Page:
I just realized that there is an ambiguity here since I can't seem to
accomplish a pair looking like this:

("key" . (1 2 3)), no matter how I try I get: ("key" (1 2 3)), if the
first one is really impossible then any JSON converter will stumble on
it since it's impossible to know if ["key", [1, 2, 3]] or {"key": [1,
2, 3]} is the desired result.

/Henrik


On Thu, Sep 3, 2009 at 11:20 PM, Henrik Sarvell<hsarv...@gmail.com> wrote:
> First of all, to offload the server from having to build json all the tim=
e.
>
> For me the real issue is not speed in the client, given that premise I
> simply took a wild guess that building the json and then evaluating it
> is a simpler road to take than actually building the composite objects
> right away. For me it doesn't matter if the result is even ten times
> slower as long as I can do as simple a solution as possible, people
> sit on such powerful machines anyway.
>
> Anyway, I've fixed things, incorporating Mateusz changes. However it
> wouldn't work with recognizing single pairs/objects so quotes inside
> keys are still a no no. This is hair splitting though, I don't even
> know if they are legal in the keys. In any case I can't think of a
> situation where I would have a string with quotes in it.
>
> I've updated the article, looks like it's working, the string
> evaluates OK and we can access values in the resulting object/array.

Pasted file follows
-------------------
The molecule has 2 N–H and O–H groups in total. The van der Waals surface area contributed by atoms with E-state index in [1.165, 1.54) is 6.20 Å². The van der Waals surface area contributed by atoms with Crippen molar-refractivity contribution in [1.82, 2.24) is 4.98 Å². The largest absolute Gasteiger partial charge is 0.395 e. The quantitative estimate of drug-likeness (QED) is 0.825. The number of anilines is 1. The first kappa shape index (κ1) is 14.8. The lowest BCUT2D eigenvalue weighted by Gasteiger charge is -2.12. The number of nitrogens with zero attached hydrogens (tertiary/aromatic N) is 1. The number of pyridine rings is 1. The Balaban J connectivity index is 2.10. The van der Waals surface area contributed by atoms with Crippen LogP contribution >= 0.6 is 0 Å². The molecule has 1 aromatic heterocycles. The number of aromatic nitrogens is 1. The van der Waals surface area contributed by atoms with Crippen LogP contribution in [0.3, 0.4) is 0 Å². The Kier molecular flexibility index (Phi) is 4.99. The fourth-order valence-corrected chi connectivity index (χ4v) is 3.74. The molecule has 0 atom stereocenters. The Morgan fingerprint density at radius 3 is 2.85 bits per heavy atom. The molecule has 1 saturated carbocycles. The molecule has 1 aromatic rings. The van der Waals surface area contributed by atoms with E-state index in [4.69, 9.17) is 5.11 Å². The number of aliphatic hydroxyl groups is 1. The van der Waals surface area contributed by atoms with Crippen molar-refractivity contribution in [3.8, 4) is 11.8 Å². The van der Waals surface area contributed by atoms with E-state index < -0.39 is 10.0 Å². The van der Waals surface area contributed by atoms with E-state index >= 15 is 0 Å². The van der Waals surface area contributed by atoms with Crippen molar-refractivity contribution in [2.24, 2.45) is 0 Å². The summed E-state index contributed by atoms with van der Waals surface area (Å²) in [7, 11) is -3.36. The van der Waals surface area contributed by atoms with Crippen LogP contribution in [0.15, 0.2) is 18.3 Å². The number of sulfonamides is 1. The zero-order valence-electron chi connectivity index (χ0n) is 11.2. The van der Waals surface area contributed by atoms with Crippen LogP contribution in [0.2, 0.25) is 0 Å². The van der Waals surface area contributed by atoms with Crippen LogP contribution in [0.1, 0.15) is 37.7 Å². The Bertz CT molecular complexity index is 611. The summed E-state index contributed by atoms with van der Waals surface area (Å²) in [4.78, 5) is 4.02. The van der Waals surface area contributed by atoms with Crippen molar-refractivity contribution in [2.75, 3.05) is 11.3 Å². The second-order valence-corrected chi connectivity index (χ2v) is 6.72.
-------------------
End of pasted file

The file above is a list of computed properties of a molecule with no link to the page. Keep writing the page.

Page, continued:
>
> /Henrik
>
>
>
> On Thu, Sep 3, 2009 at 7:55 PM, Tomas Hlavaty<t...@logand.com> wrote:
>> Hi Henrik,
>>
>>> That's exactly what I'm doing, ie stepping recursively, the regex is
>>> just to determine which state to put the parser in. But yes, it looks
>>> like I'm going to have to step through in order to determine type too
>>> if no regex guru shows up :)
>>
>> as Alex suggests, regular expressions in this context are overkill.
>>
>>>> Instead, I would use a simple recursive parser (analog to the Lisp
>>>> reader), which can analyze the expression step by step in a more
>>>> flexible way.
>>
>> Yes. You can simulate peek, char, skip etc. functions in javascript
>> closures and write a recursive parser. =A0I have done this in three
>> cases:
>>
>> 1) Parsing sexp: function parse(S) in http://ondoc.logand.com/ondoc.js
>> =A0 is not complete (dot notation is missing) and needs some
>> =A0 improvements based on the lesson learned from the postscript parser
>> =A0 bellow.
>>
>> =A0 OnDoc http://logand.com/sw/ondoc/index.html uses sexp completely
>> =A0 for communication between client and server. =A0Ideally, I would lik=
e
>> =A0 to replace javascript by client-side picolisp (implemented in
>> =A0 javascript) completely. =A0I think it is feasible and could be
>> =A0 efficient enough. =A0Imagine having persistent symbols/objects
>> =A0 directly accesible in your client-side picolisp application;-)
>>
>> 2) Parsing PDFs in OnDoc: works surprisingly well & fast in picolisp.
>>
>> 3) Parsing postscript: function PsParser() in
>> =A0 http://logand.com/sw/wps/wps.js
>>
>> =A0 WPS http://logand.com/sw/wps/index.html proved to me that
>> =A0 implementing interpreters in javascript is reasonably efficient
>> =A0 although not great for coding things in a tight loop (which is
>> =A0 usually quite little code and could be implemented directly in
>> =A0 javascript, similarly to picolisp falling back to C).
>>
>> I am not sure, why would you need to build json on the client side
>> this way unless you send it to some 3rd party. =A0Json as such is a data
>> transfer format and I guess I need the real objects on the client side
>> and not yet another representation of them.
>>
>> Regards,
>>
>> Tomas
>> --
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